Identity & Data Privacy

Privacy, the Death of the Cookie &’s Identity Solution

A Conversation with’s Chief Technology Officer, Paul Harrison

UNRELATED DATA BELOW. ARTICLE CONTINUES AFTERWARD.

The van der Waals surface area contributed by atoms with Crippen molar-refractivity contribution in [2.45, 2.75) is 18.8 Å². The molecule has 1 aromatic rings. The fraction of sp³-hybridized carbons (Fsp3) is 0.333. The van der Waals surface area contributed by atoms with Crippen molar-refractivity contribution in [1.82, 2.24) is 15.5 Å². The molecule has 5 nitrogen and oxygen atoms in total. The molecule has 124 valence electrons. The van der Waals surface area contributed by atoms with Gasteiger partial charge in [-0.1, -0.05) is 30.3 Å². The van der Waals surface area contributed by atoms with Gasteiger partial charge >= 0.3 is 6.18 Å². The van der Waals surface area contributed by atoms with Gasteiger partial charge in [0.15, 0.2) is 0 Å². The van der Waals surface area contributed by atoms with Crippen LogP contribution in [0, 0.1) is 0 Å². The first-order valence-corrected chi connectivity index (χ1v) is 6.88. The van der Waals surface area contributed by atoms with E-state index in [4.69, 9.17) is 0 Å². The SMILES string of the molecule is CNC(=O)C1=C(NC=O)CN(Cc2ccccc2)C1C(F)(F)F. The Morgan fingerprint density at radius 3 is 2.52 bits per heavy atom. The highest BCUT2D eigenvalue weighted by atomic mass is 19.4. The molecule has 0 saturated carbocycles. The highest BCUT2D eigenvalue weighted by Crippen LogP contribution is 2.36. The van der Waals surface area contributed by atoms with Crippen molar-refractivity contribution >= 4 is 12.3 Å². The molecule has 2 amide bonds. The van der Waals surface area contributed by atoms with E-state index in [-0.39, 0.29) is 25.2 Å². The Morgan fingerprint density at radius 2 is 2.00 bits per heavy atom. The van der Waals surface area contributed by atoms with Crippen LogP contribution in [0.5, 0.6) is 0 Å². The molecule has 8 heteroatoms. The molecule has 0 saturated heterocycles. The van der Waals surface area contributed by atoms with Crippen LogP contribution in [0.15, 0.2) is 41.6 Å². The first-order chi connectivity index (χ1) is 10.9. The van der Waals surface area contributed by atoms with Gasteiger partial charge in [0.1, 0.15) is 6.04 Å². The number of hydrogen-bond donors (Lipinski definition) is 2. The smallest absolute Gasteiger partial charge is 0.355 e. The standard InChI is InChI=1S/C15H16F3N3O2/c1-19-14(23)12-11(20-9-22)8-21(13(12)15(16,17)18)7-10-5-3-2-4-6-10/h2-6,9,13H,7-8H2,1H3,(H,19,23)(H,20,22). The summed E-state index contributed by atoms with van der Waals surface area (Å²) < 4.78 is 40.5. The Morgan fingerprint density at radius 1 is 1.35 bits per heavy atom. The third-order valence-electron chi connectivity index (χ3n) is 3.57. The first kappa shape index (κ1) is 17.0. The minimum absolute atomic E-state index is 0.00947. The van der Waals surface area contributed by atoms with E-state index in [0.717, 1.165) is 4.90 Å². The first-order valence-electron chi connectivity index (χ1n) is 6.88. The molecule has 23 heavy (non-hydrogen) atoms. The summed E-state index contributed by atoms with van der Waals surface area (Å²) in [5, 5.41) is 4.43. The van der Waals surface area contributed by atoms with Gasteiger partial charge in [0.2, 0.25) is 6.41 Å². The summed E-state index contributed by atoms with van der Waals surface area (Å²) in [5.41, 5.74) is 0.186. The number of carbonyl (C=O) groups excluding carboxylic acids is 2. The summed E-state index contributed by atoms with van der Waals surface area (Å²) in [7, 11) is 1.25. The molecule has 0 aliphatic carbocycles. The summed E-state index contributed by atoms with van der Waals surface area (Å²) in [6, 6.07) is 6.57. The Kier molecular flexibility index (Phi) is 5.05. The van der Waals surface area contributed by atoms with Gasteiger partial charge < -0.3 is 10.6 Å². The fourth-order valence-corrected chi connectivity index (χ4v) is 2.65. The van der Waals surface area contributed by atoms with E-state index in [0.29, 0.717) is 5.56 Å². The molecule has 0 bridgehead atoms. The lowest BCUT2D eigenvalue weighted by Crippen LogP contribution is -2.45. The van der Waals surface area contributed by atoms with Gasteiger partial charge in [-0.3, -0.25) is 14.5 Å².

Transcript David McBee: Hello and welcome to the webinar series. I’m David McBee, director of training. I’m here with’s chief technology, officer, Paul Harrison, for an update on all things related to privacy and a deep dive into’s identity solution. Hi, Paul, thanks for joining me again to talk about privacy and identity. Paul Harrison: Hey, thanks for having me again. David McBee: Absolutely. We talked what? Back in April, so it’s been four/five months. We discussed Google’s plan to eliminate cookies from Chrome and how you thought it might impact the industry. We also discussed Apple’s iOS proposed changes and how it tracks location. I remember thinking after that interview with you, Paul, that you sounded very confident and prepared for the changes. It’s been a minute since then, and I thought it might make sense to check in, see what’s changed, see how you’re feeling about things. I really want to hear about’s identity solution. Paul Harrison: Sure. David McBee: Let’s start with Google’s announcement that based on mounting industry opposition and the feedback it received when testing possible replacements, they will delay the discontinuation of third-party cookies until the end of 2023. What is your take on that? Paul Harrison: Well, I think the emphasis is more on the feedback or what they saw when they were testing replacements, much more so than what the mounting industry opposition was. The fact is, is that anytime you’re interacting with a browser, you need some sort of ID, even for basic functions, whether it’s frequency capping or basic identification, so that you’re not serving too many ads or stepping on ads or whatnot with a particular browser. When they introduced the notion of the FLoC ID and the FLoC specification, what a lot of us were able to do as we were going through the spec was we could just use it as yet another identifier. Others that were testing it had found ways to pair those FLoC IDs with some purchase information and browser history, which gave a much more complete picture of the user than third-party cookies were giving at the moment. It sort of defeated the entire purpose of what the exercise was about in eliminating the third-party cookies and replacing them with this FLoC ID. There’s a lot of back to the drawing board to figure out what the right path is forward. Moving the date out has more to do with to see if they can salvage the project than it does with any mounting industry opposition. David McBee: I see. Speaking of going back to the drawing board, I know we have a bit of a drawing board. You put together a timeline of data privacy changes that have occurred since, I think, 2016 and’s response to those changes. Would you be willing to share that with folks and give us a highlight of what’s on the list? Paul Harrison: Yeah. First of all, there are always changes in our industry. I think our industry is famous for that. There’ve been waves of innovation and you get winners and losers in the space. The winners tend to be very prepared and recognize that change is a constant in what we do, but it really goes back even before 2016. I mean, some of the first inklings of this were Safari having third-party cookies turned off by default. That was a little bit of a shakeup for folks. Then there was the introduction in 2017 of ITP. Apple seems to try to lead the effort in some of these privacy efforts. We also see quite a few from Google as well, but one usually signals to the other and then they implement their own version of that. We’ve also seen the introduction of legislative privacy, CCPA, GDPR, CPRA, which was renamed from CPREA. I guess they didn’t like the enforcement part of that acronym. Every time one of these types of … I call them opportunities, some people call them obstacles, are put in place, folks that have prepared for these kinds of events tend to fare very well. We have been preparing for these since the beginning. A few things that we have always done is, is that we took a hard position on mobile identifiers and we would one way hash those from the very beginning so that they really couldn’t be used and paired with other types of data. I recognize some advertisers would like to use it that way, but that’s the kind of behavior that legislators really don’t like and so they try to legislate the use of data and then of course the hardware and software manufacturers will follow up with their own draconian implementations. Each time the winners in our space have been faced with these opportunities, they’ve risen to the occasion. We designed our identity graph. We’ve designed our entire privacy policy. We’ve been a completely transparent company from day one, and so I think that has really fared well for us. I think we’re in a great position as we move forward, even with some of the outstanding legislative and future operating system changes that may be coming in the future. David McBee: You mentioned the identity graph. It’s my understanding that the biggest challenge presented by the elimination of cookies is a company’s ability to identify prospects for targeting. Can you tell me a little bit about’s identity solution? Again, I’m going to share a slide while you talk about that. Paul Harrison: Sure.’s identity graph from the beginning has been a foundational graph that built, but we built it in such a way that we grafted on other graphs. We have a meta graph or a graph of graphs. You hear a lot of the same buzzwords. We focus on how devices and apps are attached to households, and so we both have the ability to identify individual devices, individual apps used, and roll them up to a household. That’s a pretty common theme you hear, but not everybody has actually built it that way. Many folks just a rebrand what others are doing or they’re running entirely on somebody’s graph. But by having a graph of graphs and using machine learning in order to graph these things together to get a better view of the marketplace and identifying users, is really a critical step for those who are going to bridge the gap from the change in the identifiers. In point of fact, we’ve seen a proliferation of identifiers. We’ve also seen some identifiers being better for certain types of markets than others. For example, some identifiers work better with CTV, others work better with mobile, or others will work better on browser. You really have to have a strategy of looking at all of the available identifiers in order to make the best decisioning when you’re both bidding and doing attribution. David McBee: Is it fair to say from this image that this is like a current peek at our identity graph and that’s probably something that changes all the time? Paul Harrison: Yeah. That’s absolutely right. There are a lot of identifiers. This of course is just a sampling of the identifiers that we utilize or have been testing. FLoC ID, for example, is shown on there. That’s an ID that I don’t think is going to be long for this world. With the proliferation of IDs that are happening out there, because it’s such large market and there’s so much money to be made in identification, there’ll be plenty of these IDs to test, which really happened here is, is that with the changes in the operating systems, with the pending changes in browsers, with legislative changes, it means that nobody has a complete view of the environment. Everyone has a fragmented view, and so you really have to bring various IDs together in order to identify users, using machine learning to cluster these users together to get a better identification as you’re both bidding and doing your attribution. It’s going to change over time. One ID may work well for a particular market segment like CTV, another one may work better for browsers. It just depends on what your use cases are as to what combination of IDs you’re going to end up using. David McBee: You kind of answered the question I was going to ask about everyone having these same challenges, right? No one can see the whole web, so each of these identifiers sees part of it, am I understanding that correctly? Paul Harrison: Yeah. That’s right. If you think about it, we’ve seen a lot of articles written about, in particular, IDFA, so a mobile identifier for the Apple operating system. Depending on what the SDK footprint is, they may have seen a dramatic drop in identifiers, or they may have seen a modest drop. It just depends on what their install base is. For example, you may have an install base where it utilizes location data in a much more useful way. It could be a weather app. It could be some sort of navigation app. It could be some sort of tool that tells you what’s near you or who’s near you. Those types of apps tend to have high geolocation utilization patterns. Apps that have much lower utilization patterns for geolocation data may be using geolocation as an ancillary feature within the app. Those tend to either have less precision turned on, or the geolocation information gets turned off. That’s why you see such a disparity when you read one article to the next and you see such a broad set of quotes on what the signal loss was on geolocation information. It’s largely because of the segment of the marketplace that they see. David McBee: Okay. Now I know you can’t speak to every DSP that’s out there, but is it fair to say that our solution is unique? For example, do larger DSPs have better optics? Paul Harrison: I don’t know of any DSP that has better optics than we do. There are a lot of different solutions out there. There are a lot of graphs available. There are a lot of IDs available. I think the difference between the winners and losers in the marketplace are going to be those who can take those disparate IDs and stitch them together and cluster them together and identify the households using machine learning. I think those who don’t have a strong background in that area are going to have a tough time bridging the gap. I mean, one of the unique ways that we manage the data is, is we’re able to map it back to the households in unique ways, other than just IP, which is the typical way that a lot of these graphs are put together. Everyone’s going to have a little bit of secret sauce in their Identity graphs, especially the meta graphs that many of the DSPs or the more prominent ones are putting together. The real winners are going to be those who are taking advantage of the machine learning to really drive that opportunity. David McBee: Okay. Something you mentioned last time when we spoke was, well, you said there were more signals than ever. Can you explain that further? Paul Harrison: Yeah. There were the very common signals everybody would talk about. They would be mobile identifiers, like an IDFA or an Android ID or other types of advertising IDs, third-party cookie ID, so on and so forth. I think that what we’re seeing now is, is we’re seeing a lot of companies get into the game of identity and identity in a way that helps power the demand side of the advertising space. You’ve seen Experian in some of the moves that they’ve made. You’ve seen TransUnion in some of the moves that they’ve made. Those types of moves are indicative of our industry. There are a lot of players here in our space that are working on various identifiers. Last check we are at about 80. I’m sure that number has grown since last I looked, and the ways that people are identifying users continues to change. David McBee: Do you want to speak to these match rate and data signals real quick? Paul Harrison: Yeah. We’ve actually seen an overall increase in match rates. I think that’s one of the better ways of measuring this. There are lots of different ways of measuring it. You can measure things by how many GEO signals you see, how many mobile identifiers you see, things of that nature. At the end of the day, since you’re trying to target users and serve ads, I think one of the better metrics is just, what is your overall match rate? We’ve seen a steady increase in our match rate, especially since we’ve been testing and grafting on various other identifiers, and that type of approach is not just one dimensional, meaning it’s focused on the entire ecosystem. We actually are looking at it from various standpoints of, how does this work against CTV versus how does it work against a browser? Or, how does this work in some sort of a video type ad? We think about the various media types and the various signals and how they play off of each other to help us actually achieve higher match rates, and at the end of the day, better target users for our customer. David McBee: All right. If it’s okay with you, I’d like to get into the weeds just a bit. Can you tell me specifically how each of our tactics might be impacted by these upcoming changes? For example, will our targeting tactics be impeded by the changes? If yes, what does that mean for our campaigns as a whole? Paul Harrison: None of our current offerings are going to be impacted in any kind of significant way by any of the changes that have taken place or even the third-party cookie elimination. However, the biggest threat really in our space would be legislative. Let’s say that at the end of the day, government legislation comes down and says, “You can’t do any kind of behavioral targeting.” That’s really the bigger threat to the industry because there will always be some sort of identifiers available for identifying users and using the various techniques for behavioral targeting, unless a legislative change comes down. If one does, we have an extremely diversified product offering. There are a lot of articles floating around out there trying to scare people into the fact that, “Oh, we’re going to go back in time and we’re only going to be able to do contextual targeting.” Well, we do contextual targeting. We have our own contextual engine. We have our own keyword contextual. We have our own geo-targeting type mechanisms that don’t always have to rely on the lat-long information coming across. There are various ways that you can still do very impactful advertising, even in an apocalyptic scenario. That being said, I don’t think we’re going to get there. I think we’re in a great position to continue to offer the world-class products that we offer our clients. David McBee: Just so I am sure I heard that right. You’re prepared for the apocalypse. Paul Harrison: Well, yes. Of sorts. David McBee: We already made a lot of these changes, right? That you’ve talked about. What kind of results has seen so far? Paul Harrison: Yeah. As I mentioned earlier, we actually built this thing from the very beginning to be very resilient and allowed us to be nimble as changes came in our industry, because there are always changes coming in our industry. I mentioned a little bit about some of our match rates. We’ve seen an increase in the match rates as a result of some of the newer IDs that we’ve been bringing into our meta graph, as we see even additional ask because these IDs have to really reach critical mass in order for them to have enough value to graft demand. We’re working with the exchanges to continue to add various IDs, talking to publishers about certain IDs that we think will add value, and as we see those and we see critical mass, they’ll be included in the process for our overall meta graph. David McBee: All right. Now I want to shift gears to something that’s pretty important to our clients, which is of course reporting. How will these proposed changes, impact campaign attribution? Paul Harrison: I don’t see much of an impact in general on the attribution. I think that the areas where you will see some nominal effect is really on the very small conversion fences that can be set up in our system. The reason for that is, is that if you start seeing a lot more users using in-precise location information, that means that the bubble, in essence, that surrounds their location, can intersect with a small geo-fence or conversion fence in a way that makes it look like more users are showing up for attribution than are actually showing up in that small fence. What we’re probably going to end up doing is advising clients to focus on the trends, be looking at the lift metrics, because we spend a lot of time in our lift reports trying to cut out as much of that noise as possible. Instead of just looking at the raw attribution numbers, looking at your lifts, your trends, that’s where you’re going to see the value. David McBee: Do we need to reset our key performance indicators based on the changes and the amount of data that we’re seeing? Paul Harrison: Yeah. I think realistically there could be a slight increase in cost per view. It could be because of the attribution. It could be because of the filtering. It could be because of some of the in-precision information, but it’s not going to be anything significant. If it were going to be significant, we would put out some information on it, but the numbers look good. You have to remember, most of these changes have been in place now for several months and we haven’t seen any major shifts in any of the key KPIs. David McBee: All right. Well, I’m nearly done. I want to say thank you. I think this is awesome, but I do have one last question for you. With so much noise on the web about privacy and cookies and updates, the end of the world, right? How do you recommend advertisers cut through this clutter of news and what updates and information should they really focus on? Paul Harrison: When you’re reading the articles out there, you really have to look at what the source of the articles are. There are a lot of people that are writing articles for various publications, for a couple of reasons. One, it may drive more business to them. Example would be a contextual player in the space. Another is, is that shock headlines draw eyeballs and eyeballs draw advertisers. It’s a little bit of a self-fulfilling prophecy there. I think for the most part, we’ve seen many of the changes implemented haven’t had the kinds of impacts or the apocalyptic impacts that we saw in the articles. I think for the most part, it was much to do about nothing. From our standpoint, it’s business as usual. We’re going to continue to focus on these areas. We participate in the W3C pretty extensively actually. I’m on the board of the NAI. We are working with other organizations that are impacting our space. I think our webinars, we try to give you all the latest information as to where things are headed and what’s going on. I think that just put on the right lens while you’re reading through the various articles on the web. David McBee: Perfect. Thank you very much, Paul. Appreciate all your insight today. Paul Harrison: Yeah. Thank you. David McBee: Thank you guys for attending. If you are a current client and you have additional questions, please reach out to your account manager. If you’re a future client, you can visit us at or send an email to Thank you so much for joining us. I’m David McBee and we’ll see you next time.